29 July 2020

A Moment to Reflect -74


For the next few days, I’m going to return to reflecting on the theme ‘between the mountains the seas.’  The Psalmist declares that God is the Creator of mountain, sea and the space between.

For the Lord is the great God,
    the great King above all gods.
In his hand are the depths of the earth,
    and the mountain peaks belong to him.
The sea is his, for he made it,
    and his hands formed the dry land.

“Beaches are God’s poetry.”  Steve Maraboli

I’m not the kind of person who likes to lie on a beach all day long absorbing radiation from our nearest star. All the same, normally at this time of year my wife and I would be enjoying the bright and dependable sunshine of southern Spain, perhaps sipping a cool beer or a warm coffee at one of our favourite beach-side restaurants and looking out lazily on the Mediterranean, drinking in the soothing sound of waves lapping (or crashing) on the shore.

It’s been said that “a change is as good as a holiday.” So, for a change, we’re sitting at home looking out on a cold, windswept, rain-drenched garden and reflecting on the possibility that not every change is ‘as good as a holiday.’ (At least the coffee’s still quite tasty in our house. And, if I close my eyes, maybe I can pretend that the noise of the wind ripping through the trees is actually the sound of waves caressing the Mediterranean shore. …no …wait a minute… even with my eyes closed that just isn’t working!)

I really do feel sorry for those UK holidaymakers who went to Spain in the last few days eager to experience the sun, sand and sea of Spain only to discover that the surcharge they would have to pay on their return would be 14 days of unplanned-for quarantine. (I make one small exception in my feelings of sympathy in the case of the Transport minister, Grant Shapps, who flew out with his family to Spain already knowing that the very next day the Government would announce this new restriction. That was just bizarre.)

Though sunbathing is definitely not my thing, “I do love to be beside the seaside” whatever the weather!

Every shoreline is a space between two worlds, a line of transition between the firm and familiar well-trodden paths of dry land and the fearful but exhilarating uncertainties of the uncharted, always-changing open sea.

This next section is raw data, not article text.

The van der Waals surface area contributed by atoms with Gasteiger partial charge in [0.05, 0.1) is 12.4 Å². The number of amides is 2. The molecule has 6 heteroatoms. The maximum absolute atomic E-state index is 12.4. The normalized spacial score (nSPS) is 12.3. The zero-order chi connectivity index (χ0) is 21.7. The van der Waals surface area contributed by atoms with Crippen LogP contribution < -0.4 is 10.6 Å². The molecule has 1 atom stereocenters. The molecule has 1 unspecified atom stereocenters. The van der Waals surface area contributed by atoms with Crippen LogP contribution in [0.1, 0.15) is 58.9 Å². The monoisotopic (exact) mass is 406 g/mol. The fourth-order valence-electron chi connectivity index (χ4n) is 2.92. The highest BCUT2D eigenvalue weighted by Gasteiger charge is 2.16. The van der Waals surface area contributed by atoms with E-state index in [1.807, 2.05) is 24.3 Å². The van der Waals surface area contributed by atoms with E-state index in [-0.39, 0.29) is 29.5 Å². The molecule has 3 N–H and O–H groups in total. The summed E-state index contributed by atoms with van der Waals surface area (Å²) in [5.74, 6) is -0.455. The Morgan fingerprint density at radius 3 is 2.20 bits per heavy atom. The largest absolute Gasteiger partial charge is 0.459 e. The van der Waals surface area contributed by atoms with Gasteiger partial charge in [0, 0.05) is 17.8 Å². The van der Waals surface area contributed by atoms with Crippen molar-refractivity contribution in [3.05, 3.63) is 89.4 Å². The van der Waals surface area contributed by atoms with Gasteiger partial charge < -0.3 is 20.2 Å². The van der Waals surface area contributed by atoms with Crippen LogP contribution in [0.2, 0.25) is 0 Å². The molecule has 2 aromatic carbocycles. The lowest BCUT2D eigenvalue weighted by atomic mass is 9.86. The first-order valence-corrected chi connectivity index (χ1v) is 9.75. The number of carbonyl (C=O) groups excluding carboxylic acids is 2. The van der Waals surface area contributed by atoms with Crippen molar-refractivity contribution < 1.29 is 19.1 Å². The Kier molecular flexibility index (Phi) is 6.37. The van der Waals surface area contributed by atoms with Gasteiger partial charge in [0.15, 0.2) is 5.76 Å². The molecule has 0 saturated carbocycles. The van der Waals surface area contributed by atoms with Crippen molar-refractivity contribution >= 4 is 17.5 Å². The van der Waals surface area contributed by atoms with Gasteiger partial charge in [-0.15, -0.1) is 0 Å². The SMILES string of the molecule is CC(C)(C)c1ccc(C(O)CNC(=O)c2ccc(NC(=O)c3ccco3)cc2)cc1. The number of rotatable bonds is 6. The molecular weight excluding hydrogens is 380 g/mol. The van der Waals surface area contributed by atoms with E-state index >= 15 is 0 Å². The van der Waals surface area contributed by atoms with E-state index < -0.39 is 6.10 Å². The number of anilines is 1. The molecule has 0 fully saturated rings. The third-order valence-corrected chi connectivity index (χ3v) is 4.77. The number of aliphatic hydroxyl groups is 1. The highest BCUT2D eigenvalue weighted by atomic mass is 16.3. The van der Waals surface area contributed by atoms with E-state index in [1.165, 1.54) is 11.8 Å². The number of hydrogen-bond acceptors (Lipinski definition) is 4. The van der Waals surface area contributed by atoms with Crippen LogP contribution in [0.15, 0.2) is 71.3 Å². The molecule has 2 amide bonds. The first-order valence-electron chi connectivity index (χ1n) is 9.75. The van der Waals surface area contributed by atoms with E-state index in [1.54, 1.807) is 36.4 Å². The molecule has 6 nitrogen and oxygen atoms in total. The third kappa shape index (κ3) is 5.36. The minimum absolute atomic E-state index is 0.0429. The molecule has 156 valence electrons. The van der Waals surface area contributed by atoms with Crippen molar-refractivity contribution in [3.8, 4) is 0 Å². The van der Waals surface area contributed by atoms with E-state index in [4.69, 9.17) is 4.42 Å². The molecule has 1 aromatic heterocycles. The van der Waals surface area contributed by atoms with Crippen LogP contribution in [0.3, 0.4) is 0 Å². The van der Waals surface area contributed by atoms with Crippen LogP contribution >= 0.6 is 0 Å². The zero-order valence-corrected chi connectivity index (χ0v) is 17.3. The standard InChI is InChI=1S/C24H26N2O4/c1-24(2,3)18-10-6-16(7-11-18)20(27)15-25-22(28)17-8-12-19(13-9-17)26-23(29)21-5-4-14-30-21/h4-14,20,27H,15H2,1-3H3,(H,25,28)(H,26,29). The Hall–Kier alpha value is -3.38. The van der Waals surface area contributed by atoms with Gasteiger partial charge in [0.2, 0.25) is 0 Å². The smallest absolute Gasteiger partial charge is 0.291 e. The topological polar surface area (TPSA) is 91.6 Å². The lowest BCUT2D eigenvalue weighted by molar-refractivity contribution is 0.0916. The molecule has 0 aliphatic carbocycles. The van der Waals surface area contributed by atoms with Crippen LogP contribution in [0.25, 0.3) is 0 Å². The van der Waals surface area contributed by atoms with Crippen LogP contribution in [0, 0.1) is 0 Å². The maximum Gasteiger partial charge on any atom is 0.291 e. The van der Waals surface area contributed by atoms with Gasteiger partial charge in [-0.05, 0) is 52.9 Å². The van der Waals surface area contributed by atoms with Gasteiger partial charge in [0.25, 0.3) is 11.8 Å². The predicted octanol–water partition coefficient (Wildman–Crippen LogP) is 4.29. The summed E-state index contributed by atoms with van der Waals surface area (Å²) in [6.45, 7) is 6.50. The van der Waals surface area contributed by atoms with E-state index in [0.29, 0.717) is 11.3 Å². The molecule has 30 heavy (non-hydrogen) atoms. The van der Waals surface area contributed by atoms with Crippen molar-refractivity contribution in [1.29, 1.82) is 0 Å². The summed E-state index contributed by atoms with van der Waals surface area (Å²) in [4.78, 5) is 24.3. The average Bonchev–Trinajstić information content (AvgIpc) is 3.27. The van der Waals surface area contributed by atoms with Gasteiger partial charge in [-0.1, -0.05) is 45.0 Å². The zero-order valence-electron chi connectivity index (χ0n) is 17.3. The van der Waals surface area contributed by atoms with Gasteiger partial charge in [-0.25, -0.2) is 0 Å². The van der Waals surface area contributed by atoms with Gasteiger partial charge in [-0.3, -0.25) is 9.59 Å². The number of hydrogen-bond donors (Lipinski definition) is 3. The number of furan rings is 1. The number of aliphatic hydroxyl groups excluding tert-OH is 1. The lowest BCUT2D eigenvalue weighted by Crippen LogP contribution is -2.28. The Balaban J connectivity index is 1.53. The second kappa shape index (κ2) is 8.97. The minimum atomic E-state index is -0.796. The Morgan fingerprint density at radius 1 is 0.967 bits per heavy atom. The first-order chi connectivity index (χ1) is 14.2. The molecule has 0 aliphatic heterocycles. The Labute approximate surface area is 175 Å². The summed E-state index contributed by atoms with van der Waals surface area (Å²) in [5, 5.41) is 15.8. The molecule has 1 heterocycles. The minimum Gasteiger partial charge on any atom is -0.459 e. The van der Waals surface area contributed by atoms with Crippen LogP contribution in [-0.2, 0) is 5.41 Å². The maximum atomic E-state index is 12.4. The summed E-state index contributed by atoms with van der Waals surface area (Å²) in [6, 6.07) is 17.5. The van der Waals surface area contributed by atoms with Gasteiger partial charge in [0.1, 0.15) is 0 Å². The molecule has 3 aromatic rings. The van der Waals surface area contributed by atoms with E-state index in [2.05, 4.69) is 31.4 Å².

And I think that is exactly where we all are at the moment during this pandemic. 

We are between the familiar world of our old routines—those well-trodden paths of our everyday lives, our patterns of work, and worship, of celebrating and socialising that are beginning now to seem like a distant memory—and a quite unknown future that is being reassuringly described as “the new normal” even though there is very little about it that is likely to be normal. Indeed, there is very little about the future that we can be sure of at all. It’s like we’re standing on the shoreline, knowing that we can’t go back, but wondering where we’ll end up if we move out into the water. 

Until now, we’ve only dipped our toes into the edge of a sea whose boundaries we cannot see or measure. It is both scary and exciting.

I suspect that, in spite of our delusions of ‘normality,’ life has always been like that to some extent —the familiar past, the unknown future. 

As Winnie the Pooh might have said, “I must go forward where I have never been instead of backwards where I have” ― A A Milne

Given that we can’t actually go back what will drive us forward? Fear or hope?

28 July 2020

A Moment to Reflect – 73

“We look forward to the time when the Power of Love will replace the Love of Power. Then will our world know the blessings of peace.”—William Ewart Gladstone

During my short stay at St Deiniol’s Library, I came across this interesting stone in the churchyard of St. Deiniol’s Church, next door to the library. 

When I first saw it I actually mis-read it as “The Place of God.”

It seemed to me to be a fairly accurate summary of what many people nowadays think and feel. God’s place is consigned to the graveyard!

It can be true in two different senses: firstly in the sense that the only time some people think about God at all is when they are confronted by the end of their own life or the life of someone they care about, and secondly (and perhaps even more common) is the notion that God himself is dead and faith in God is nothing but a foolish delusion. Many people are happy therefore to wish that God will “Rest in Peace” and that those who still go on talking about God will give it a rest. (“Gie us peace!” being their watchword.)

I think for me part of the problem lies in the way that the words “peace” and “quiet” have become associated with each other.

We need a much more robust and lively understanding of what peace is. 

It is not just the absence of war, or conflict, or even of hassle. 

It is not just about having some space or time out of the busyness of living. 

In other words, it is not the peace of the graveyard.

I much prefer the Biblical/Hebrew concept of “shalom” which (brilliantly) can be used as a noun, as a verb or as an adjective, as well as being the means of saying ‘hello’ or goodbye.’ 

Peace is something you do, as well as something you can have and a quality that can permeate anything.

This is a positive, muscular, heavy-duty kind of peace that is life-affirming and life-enhancing. It is about things not being broken or wounded or incomplete but being mended, healed and made good and whole. It’s about fulfilment and engagement: not escape. I wish you all the Peace of God.